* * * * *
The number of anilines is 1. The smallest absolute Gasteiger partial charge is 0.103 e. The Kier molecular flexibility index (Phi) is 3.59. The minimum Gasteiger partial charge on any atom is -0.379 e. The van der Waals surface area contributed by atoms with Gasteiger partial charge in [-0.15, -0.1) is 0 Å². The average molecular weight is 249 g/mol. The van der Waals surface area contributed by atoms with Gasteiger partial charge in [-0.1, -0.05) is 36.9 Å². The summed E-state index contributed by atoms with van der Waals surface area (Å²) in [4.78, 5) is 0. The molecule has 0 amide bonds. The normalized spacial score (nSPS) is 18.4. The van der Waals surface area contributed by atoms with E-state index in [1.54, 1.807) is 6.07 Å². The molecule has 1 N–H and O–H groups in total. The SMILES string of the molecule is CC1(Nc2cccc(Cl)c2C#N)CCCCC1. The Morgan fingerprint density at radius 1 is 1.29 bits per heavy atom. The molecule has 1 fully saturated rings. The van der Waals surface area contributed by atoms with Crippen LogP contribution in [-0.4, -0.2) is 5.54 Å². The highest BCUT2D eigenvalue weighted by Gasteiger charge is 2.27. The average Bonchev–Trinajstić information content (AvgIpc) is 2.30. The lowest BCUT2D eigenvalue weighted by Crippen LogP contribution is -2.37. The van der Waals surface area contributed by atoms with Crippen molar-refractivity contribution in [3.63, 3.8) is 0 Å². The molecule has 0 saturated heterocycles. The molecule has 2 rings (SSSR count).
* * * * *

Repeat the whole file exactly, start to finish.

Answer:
The number of anilines is 1. The smallest absolute Gasteiger partial charge is 0.103 e. The Kier molecular flexibility index (Phi) is 3.59. The minimum Gasteiger partial charge on any atom is -0.379 e. The van der Waals surface area contributed by atoms with Gasteiger partial charge in [-0.15, -0.1) is 0 Å². The average molecular weight is 249 g/mol. The van der Waals surface area contributed by atoms with Gasteiger partial charge in [-0.1, -0.05) is 36.9 Å². The summed E-state index contributed by atoms with van der Waals surface area (Å²) in [4.78, 5) is 0. The molecule has 0 amide bonds. The normalized spacial score (nSPS) is 18.4. The van der Waals surface area contributed by atoms with E-state index in [1.54, 1.807) is 6.07 Å². The molecule has 1 N–H and O–H groups in total. The SMILES string of the molecule is CC1(Nc2cccc(Cl)c2C#N)CCCCC1. The Morgan fingerprint density at radius 1 is 1.29 bits per heavy atom. The molecule has 1 fully saturated rings. The van der Waals surface area contributed by atoms with Crippen LogP contribution in [-0.4, -0.2) is 5.54 Å². The highest BCUT2D eigenvalue weighted by Gasteiger charge is 2.27. The average Bonchev–Trinajstić information content (AvgIpc) is 2.30. The lowest BCUT2D eigenvalue weighted by Crippen LogP contribution is -2.37. The van der Waals surface area contributed by atoms with Crippen molar-refractivity contribution in [3.63, 3.8) is 0 Å². The molecule has 0 saturated heterocycles. The molecule has 2 rings (SSSR count).